As Jenn Fogarty, PhD, chief scientist at the project, points out: “ “The Twins Study demonstrated on the molecular level the resilience and robustness of how one human body adapted to the spaceflight environment. 

“This study was a stepping stone to future biological space research focusing on molecular changes and how they may predict health and performance of astronauts.”

Scientists collected blood samples, physiological data and cognitive measurements from Scott and Mark Kelly at various time points over 27 months before, during and after Scott’s one-year space mission. The samples from Scott during the flight were collected on the space station when shipments from Earth arrived on a Soyuz rocket and, that same day, shipped back to Earth on the rocket so that the samples could be processed within 48 hours.

Scott Kelly’s personal living quarters on the ISS (NASA)

As Brinda Rana, PhD at UC San Diego School of Medicine, points out, even this had to be an operation of extraordinary precision: “ Blood volume drops in space and the astronauts are chronically dehydrated. These factors add to the difficulty of obtaining samples in space.

“The challenge was to collect enough biofluids onboard the ISS at multiple time points throughout the year for all 10 investigative teams to conduct this comprehensive omics view of the human body in space.”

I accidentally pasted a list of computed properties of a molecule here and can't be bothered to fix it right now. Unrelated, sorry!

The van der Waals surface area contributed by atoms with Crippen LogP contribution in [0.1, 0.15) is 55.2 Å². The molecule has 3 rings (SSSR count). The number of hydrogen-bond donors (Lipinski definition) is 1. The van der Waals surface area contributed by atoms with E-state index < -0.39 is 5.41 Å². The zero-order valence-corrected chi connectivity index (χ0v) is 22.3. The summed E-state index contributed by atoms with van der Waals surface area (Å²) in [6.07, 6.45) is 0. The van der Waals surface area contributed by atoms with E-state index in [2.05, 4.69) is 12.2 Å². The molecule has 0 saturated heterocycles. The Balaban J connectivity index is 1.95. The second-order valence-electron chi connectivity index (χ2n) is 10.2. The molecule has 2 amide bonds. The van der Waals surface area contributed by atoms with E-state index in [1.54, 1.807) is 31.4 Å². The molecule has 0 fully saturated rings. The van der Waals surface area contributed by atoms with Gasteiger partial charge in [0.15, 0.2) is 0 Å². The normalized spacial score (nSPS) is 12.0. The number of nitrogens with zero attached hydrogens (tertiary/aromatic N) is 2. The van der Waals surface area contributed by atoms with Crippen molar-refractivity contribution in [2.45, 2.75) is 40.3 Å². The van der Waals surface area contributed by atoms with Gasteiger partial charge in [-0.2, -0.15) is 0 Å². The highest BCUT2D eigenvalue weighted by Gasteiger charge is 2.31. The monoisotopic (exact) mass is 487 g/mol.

These challenges have also highlighted the need for NASA to develop methods that allow astronauts to perform gene-sequencing ‘on the -go’ and may lead to exciting new research into portable DNA sequencing tools. 

Why twins?

Identical twin brothers: retired astronaut Mark Kelly (left) and Scott Kelly ( NASA/ Robert Markowitz)

The twin study provided NASA with a unique opportunity to use Scott’s twin brother, Mark, as a baseline control here on Earth.

With Mark and Scott being so genetically similar, researchers were able to sift out changes that occurred to Scott as a result of his exposure to space travel from any changes that may have occurred naturally to the twins as a result of their genome.

Dr Christopher Mason, an associate professor of physiology and biophysics at Weill Cornell Medicine, says: “It is likely that these two astronauts have been studied at a greater depth than any other person in history.

 “They give us a really in-depth view of cellular, molecular and physiological changes that can help us learn what is in the range of what a human can endure.”

The study should be viewed with caution

It should be noted, that due to the rarity of twin astronauts, the study has an extremely small sample size. As Andrew Feinberg, M.D., the Bloomberg Distinguished Professor of Medicine, Biomedical Engineering and Mental Health at The Johns Hopkins University, warns: “Since we only have two people in our study, we can’t say that these changes are due to space travel itself.